If AOL Time Warner (NYSE:AOL) ever needed a wildly successful launch of the latest version of its online service, it's now. Once a standalone company -- and a soaring one at that -- AOL has been flagging during the last few years as subscribers flee by the thousands and advertising revenue plummets.

Last quarter, AOL lost 804,000 subscribers, bringing its total narrowband subs to a number not seen since late 2001 -- about 25 million. In the same quarter, advertising revenue nosedived 48%. Management is hoping that Friday's launch of AOL version 9.0, along with a recent $35 million marketing spree, will stem the bleeding and increase broadband subscriber interest.

The problem is, versions 7.0 and 8.0 -- both of which touted enhanced broadband capabilities -- didn't reverse losses in AOL's member base, and mere content enhancements in version 9.0 aren't likely to do the trick, either. More and more people are subscribing to Digital Subscriber Line (DSL) services marketed by the likes of SBC Communications (NYSE:SBC) and Verizon (NYSE:VZ), or they're joining a less expensive Internet service offered by Microsoft (NASDAQ:MSFT) or EarthLink (NASDAQ:ELNK).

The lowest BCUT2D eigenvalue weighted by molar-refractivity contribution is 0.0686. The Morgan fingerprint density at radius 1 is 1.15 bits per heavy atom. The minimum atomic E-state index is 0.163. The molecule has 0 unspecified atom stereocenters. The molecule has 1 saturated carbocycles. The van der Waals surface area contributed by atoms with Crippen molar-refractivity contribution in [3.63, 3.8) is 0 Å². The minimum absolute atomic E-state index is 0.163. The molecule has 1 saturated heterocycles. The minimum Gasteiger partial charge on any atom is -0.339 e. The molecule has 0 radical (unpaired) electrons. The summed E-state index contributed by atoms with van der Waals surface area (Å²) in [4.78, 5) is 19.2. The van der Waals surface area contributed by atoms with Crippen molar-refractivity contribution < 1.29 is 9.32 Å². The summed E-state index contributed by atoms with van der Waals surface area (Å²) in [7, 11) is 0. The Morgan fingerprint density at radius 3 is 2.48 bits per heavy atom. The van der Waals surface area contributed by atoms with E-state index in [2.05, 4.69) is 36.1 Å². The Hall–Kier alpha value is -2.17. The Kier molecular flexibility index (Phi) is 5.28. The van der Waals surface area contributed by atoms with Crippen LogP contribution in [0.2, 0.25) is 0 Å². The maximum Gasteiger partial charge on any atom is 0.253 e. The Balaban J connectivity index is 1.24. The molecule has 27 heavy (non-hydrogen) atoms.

Cable Internet providers such as Comcast (NASDAQ:CMCSA) are also stealing away narrowband AOL subscribers through packaged cable TV and Internet deals, even though AOL has the largest cable network in the country and is also growing cable subs.

So, the question is: Launching tomorrow for broadband users and later this summer for all AOL users, how will version 9.0 Optimized (as it's called) steal back market share?

The strategy includes offering AOL-exclusive content from Time Warner's enormous war chest, including Time, People, and Entertainment Weekly articles; enhanced Instant Messenger, including an ability to send photos and audio through IM; better spam filters and new e-mail features; and enhanced broadband content with a more dynamic welcome page. Additionally, Apple's (NASDAQ:AAPL) QuickTime media player will be offered for the first time, alongside the usual media players and AOL's new proprietary player.

All these features and exclusive content, marketed well, should be enough to gain new interest from those relatively few Americans who have yet to sign online, but may not be enough to keep AOL subscribers who are ready for something different from moving on. For many, marketing deals from the Baby Bells and competing cable companies keep beckoning. Plus, when you're the largest ISP with perhaps 20% of American households already subscribing, it seems easier to lose market share than gain it.